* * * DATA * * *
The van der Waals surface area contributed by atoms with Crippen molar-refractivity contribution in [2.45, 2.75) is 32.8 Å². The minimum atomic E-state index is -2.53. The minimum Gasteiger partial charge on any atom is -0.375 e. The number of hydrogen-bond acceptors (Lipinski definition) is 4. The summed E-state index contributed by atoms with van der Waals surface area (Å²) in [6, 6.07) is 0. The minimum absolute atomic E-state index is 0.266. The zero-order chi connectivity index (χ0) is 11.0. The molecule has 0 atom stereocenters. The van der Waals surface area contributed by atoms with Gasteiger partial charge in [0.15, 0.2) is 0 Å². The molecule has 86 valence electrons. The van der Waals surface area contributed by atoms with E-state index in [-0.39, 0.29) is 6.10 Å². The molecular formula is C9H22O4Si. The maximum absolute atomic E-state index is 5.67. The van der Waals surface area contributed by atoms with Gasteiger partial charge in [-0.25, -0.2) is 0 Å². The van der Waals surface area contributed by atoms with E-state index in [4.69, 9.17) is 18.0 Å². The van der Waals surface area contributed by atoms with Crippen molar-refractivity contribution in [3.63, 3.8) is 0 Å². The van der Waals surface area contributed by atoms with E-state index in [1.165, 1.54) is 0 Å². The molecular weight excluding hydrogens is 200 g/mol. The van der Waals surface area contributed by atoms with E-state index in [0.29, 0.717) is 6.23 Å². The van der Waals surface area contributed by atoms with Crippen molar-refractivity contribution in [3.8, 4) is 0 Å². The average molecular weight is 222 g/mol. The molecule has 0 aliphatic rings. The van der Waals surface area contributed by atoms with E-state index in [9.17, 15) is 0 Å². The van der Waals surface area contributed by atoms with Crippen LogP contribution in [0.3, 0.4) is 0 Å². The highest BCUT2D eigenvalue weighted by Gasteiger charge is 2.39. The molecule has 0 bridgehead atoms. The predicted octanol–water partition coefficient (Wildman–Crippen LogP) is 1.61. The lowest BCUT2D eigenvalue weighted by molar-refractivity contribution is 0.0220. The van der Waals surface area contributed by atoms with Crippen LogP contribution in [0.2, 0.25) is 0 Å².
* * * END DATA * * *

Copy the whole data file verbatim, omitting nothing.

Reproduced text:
The van der Waals surface area contributed by atoms with Crippen molar-refractivity contribution in [2.45, 2.75) is 32.8 Å². The minimum atomic E-state index is -2.53. The minimum Gasteiger partial charge on any atom is -0.375 e. The number of hydrogen-bond acceptors (Lipinski definition) is 4. The summed E-state index contributed by atoms with van der Waals surface area (Å²) in [6, 6.07) is 0. The minimum absolute atomic E-state index is 0.266. The zero-order chi connectivity index (χ0) is 11.0. The molecule has 0 atom stereocenters. The van der Waals surface area contributed by atoms with Gasteiger partial charge in [0.15, 0.2) is 0 Å². The molecule has 86 valence electrons. The van der Waals surface area contributed by atoms with E-state index in [-0.39, 0.29) is 6.10 Å². The molecular formula is C9H22O4Si. The maximum absolute atomic E-state index is 5.67. The van der Waals surface area contributed by atoms with Gasteiger partial charge in [-0.25, -0.2) is 0 Å². The van der Waals surface area contributed by atoms with E-state index in [4.69, 9.17) is 18.0 Å². The van der Waals surface area contributed by atoms with Crippen molar-refractivity contribution in [3.63, 3.8) is 0 Å². The van der Waals surface area contributed by atoms with E-state index in [1.165, 1.54) is 0 Å². The molecular weight excluding hydrogens is 200 g/mol. The van der Waals surface area contributed by atoms with E-state index in [0.29, 0.717) is 6.23 Å². The van der Waals surface area contributed by atoms with Crippen molar-refractivity contribution in [3.8, 4) is 0 Å². The average molecular weight is 222 g/mol. The molecule has 0 aliphatic rings. The van der Waals surface area contributed by atoms with E-state index in [9.17, 15) is 0 Å². The van der Waals surface area contributed by atoms with Crippen LogP contribution in [0.3, 0.4) is 0 Å². The highest BCUT2D eigenvalue weighted by Gasteiger charge is 2.39. The molecule has 0 bridgehead atoms. The predicted octanol–water partition coefficient (Wildman–Crippen LogP) is 1.61. The lowest BCUT2D eigenvalue weighted by molar-refractivity contribution is 0.0220. The van der Waals surface area contributed by atoms with Crippen LogP contribution in [0.2, 0.25) is 0 Å².